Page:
Further, Applicants have not shown that if not heard on urgent basis, they will not be able to recover their unpaid salaries. Evidently, they have failed to meet the test for urgency. Supportive of Our view is the authority Makhuva v Lokoto Bus Service (Pty) Ltd 1987 (3) SA 376, at page 389-390, where the Court held as follows,
“"I am not persuaded that the matter was so urgent that anything more drastic than enrolment on the motion roll even in the ordinary way, even if that were on short notice, was required. In the present case some financial loss to applicants is alleged, albeit faintly, but there is no suggestion that it would be irrecoverable.”
Applicant’s case is that they have brought this matter under section 228 of the Labour Code (Amendment) act 3 of 2000. They submitted that in terms of section 228, claims made under section 227 may be brought before this Court on urgent basis. They added that the rationale behind this section is that the Directorate of Dispute Prevention and Resolution (DDPR), does not have the power to hear matters on urgent basis. As a result where a claim that falls within the jurisdiction of the DDPR needs to be heard on urgent basis, it can be brought before this Court under section 228. It was however conceded that Applicants are claiming unpaid salaries.
Applicant argument for the jurisdiction of this Court is primarily based on their claim that this matter is urgent. This essentially means that if a declaration is made that the matter is not urgent, as We have done, then the basis of their claim falls together with its substance. On the strength of Our finding on the issue of urgency, and the primary basis of Applicants to bring this claim before this Court, the matter stands to be dismissed for lack of jurisdiction.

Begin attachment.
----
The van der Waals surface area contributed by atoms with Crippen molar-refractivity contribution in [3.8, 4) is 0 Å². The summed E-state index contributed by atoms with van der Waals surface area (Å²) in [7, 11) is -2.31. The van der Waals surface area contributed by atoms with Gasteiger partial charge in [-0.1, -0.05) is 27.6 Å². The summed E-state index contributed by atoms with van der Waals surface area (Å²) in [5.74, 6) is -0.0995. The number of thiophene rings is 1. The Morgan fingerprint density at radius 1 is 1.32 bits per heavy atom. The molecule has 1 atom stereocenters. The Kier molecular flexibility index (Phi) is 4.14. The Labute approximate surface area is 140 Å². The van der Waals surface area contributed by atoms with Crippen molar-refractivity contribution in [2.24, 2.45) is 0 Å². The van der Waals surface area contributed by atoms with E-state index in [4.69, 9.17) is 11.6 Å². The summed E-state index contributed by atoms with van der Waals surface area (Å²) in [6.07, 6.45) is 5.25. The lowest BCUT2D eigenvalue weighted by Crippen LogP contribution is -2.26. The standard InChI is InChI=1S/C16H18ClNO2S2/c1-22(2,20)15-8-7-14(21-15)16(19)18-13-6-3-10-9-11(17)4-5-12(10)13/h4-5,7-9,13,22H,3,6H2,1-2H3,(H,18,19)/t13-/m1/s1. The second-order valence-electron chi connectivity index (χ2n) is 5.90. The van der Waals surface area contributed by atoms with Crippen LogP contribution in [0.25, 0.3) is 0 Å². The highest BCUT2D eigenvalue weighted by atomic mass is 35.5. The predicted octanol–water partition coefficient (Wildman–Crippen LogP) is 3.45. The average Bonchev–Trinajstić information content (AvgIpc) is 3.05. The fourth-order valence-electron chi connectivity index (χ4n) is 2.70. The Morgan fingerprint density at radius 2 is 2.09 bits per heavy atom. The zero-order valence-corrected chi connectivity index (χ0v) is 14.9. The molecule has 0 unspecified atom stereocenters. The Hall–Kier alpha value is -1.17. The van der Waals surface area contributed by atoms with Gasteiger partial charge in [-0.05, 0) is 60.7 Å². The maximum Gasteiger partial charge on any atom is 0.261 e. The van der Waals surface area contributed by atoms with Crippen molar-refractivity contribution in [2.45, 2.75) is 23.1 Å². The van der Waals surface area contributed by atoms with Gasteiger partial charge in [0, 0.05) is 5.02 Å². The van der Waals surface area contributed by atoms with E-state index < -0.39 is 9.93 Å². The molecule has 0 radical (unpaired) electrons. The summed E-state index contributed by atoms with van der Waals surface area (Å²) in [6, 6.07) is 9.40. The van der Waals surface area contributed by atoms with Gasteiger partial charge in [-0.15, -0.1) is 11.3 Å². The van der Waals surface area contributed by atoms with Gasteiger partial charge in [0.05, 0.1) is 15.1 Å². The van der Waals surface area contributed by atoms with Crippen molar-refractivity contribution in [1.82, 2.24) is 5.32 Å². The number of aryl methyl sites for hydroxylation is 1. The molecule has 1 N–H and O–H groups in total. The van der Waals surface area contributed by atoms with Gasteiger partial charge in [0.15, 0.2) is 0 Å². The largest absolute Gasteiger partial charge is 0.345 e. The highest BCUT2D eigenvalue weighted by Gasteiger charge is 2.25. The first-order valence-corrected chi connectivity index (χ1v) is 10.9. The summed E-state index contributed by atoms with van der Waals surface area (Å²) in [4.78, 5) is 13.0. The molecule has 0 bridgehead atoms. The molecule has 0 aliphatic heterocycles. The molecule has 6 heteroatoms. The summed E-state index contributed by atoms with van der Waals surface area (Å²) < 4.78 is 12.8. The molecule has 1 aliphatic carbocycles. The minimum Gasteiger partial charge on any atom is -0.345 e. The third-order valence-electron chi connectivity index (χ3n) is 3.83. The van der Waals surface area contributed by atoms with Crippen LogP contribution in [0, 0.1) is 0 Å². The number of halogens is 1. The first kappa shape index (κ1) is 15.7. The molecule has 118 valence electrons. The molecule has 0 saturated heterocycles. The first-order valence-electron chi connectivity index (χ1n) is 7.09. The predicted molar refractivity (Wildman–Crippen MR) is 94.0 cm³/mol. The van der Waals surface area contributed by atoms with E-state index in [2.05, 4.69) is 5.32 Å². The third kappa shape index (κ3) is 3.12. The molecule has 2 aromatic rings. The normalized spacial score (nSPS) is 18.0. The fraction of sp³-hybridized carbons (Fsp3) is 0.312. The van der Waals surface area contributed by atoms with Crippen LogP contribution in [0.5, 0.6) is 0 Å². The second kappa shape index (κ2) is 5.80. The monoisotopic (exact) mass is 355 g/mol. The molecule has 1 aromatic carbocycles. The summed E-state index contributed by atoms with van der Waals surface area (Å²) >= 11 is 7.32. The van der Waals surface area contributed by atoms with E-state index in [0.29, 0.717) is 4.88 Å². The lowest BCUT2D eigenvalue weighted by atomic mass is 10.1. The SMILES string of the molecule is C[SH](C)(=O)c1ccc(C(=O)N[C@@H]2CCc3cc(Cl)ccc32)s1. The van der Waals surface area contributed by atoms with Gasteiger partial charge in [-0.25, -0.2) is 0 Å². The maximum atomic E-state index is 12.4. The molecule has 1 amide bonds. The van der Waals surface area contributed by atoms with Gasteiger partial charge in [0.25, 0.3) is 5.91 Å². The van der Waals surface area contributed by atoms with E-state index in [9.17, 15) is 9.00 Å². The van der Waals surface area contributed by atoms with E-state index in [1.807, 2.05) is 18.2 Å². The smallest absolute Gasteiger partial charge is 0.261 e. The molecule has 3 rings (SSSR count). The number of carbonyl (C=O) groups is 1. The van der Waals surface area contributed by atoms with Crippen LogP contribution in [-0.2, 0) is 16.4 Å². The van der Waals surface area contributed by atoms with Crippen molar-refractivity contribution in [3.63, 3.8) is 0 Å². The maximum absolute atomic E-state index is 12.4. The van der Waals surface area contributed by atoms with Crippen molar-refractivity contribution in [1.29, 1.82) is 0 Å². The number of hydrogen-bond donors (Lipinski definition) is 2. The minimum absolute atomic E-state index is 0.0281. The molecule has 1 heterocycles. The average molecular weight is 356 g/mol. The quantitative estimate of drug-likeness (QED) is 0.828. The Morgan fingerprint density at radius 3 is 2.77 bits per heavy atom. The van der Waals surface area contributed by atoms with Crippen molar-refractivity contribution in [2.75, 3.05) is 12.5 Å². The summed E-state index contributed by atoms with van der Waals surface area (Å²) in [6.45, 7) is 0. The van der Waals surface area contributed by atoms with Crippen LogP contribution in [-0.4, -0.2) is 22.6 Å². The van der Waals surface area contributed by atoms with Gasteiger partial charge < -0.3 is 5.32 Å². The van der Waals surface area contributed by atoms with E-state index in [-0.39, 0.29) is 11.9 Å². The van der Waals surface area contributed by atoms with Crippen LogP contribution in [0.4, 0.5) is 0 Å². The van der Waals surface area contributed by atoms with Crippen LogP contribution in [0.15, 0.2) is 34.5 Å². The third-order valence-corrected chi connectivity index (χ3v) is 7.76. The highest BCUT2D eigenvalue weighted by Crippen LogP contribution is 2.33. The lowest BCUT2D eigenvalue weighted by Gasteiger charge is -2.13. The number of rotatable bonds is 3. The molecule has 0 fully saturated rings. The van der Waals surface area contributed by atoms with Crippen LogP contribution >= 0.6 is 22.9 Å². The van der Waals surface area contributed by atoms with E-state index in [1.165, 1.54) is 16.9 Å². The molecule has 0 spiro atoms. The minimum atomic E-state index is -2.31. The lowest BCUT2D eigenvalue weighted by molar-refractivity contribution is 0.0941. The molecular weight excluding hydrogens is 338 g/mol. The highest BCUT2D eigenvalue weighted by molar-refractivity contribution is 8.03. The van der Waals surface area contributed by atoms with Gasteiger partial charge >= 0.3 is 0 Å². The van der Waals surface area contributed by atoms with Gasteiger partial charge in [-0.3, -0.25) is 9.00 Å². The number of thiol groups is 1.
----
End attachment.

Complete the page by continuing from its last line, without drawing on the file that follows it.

We wish to comment that the invocation of section 228 in casu, is misplaced. In terms of that section, where a party has referred a claim with the DDPR, they may come and seek interim relief or any urgent relief pending finalisation of the referred dispute. Clearly that section does not authorise the initiation of a matter that falls within the jurisdiction of the DDPR before this Court simply because it is urgent or claimed to be as is the case in casu. The section is clear that in approaching the Court under section 228, there has to be pending litigation before the DDPR, which is not the case in casu.
Applicants have conceded that their claim is for unpaid salaries. In terms of section 226(2), in particular subsection (c) thereof,
“The following disputes of right shall be resolved by arbitration –
(c) a dispute concerning the underpayment or non-payment of monies due under the provisions of the Act;”
Clearly, this is a matter that falls within the jurisdiction of the DDPR to arbitrate, as the Labour Court clearly lacks such powers.
We wish to comment that there is a developing tendency on the part of parties to abuse court process regarding urgent applications. This is a bad practice in law which must be stopped. The practice has been condemned before by this Court and those superior to it. Parties should not and cannot be allowed to file matters on urgent basis for both flimsy and inadequate reasons, as in casu.
On the basis of the above reasons, We find that,
The matter is not urgent.
The claim for unpaid wages falls within the jurisdiction of the DDPR.
Applicants are at liberty to refer their claims with the DDPR.
Should they elect to do so, they must within 30 days of issuance herewith.
No order as to costs is made.
THUS DONE AND DATED AT MASERU ON THIS 10th DAY OF AUGUST 2015
T C RAMOSEME
DEPUTY PRESIDENT (a.i.)
LABOUR COURT OF LESOTHO
MRS. RAMASHAMOLE I CONCUR
MS LEBITSA I CONCUR
FOR APPLICANTS: MR. SEOAHOLIMO
FOR RESPONDENT: NO APPEARANCE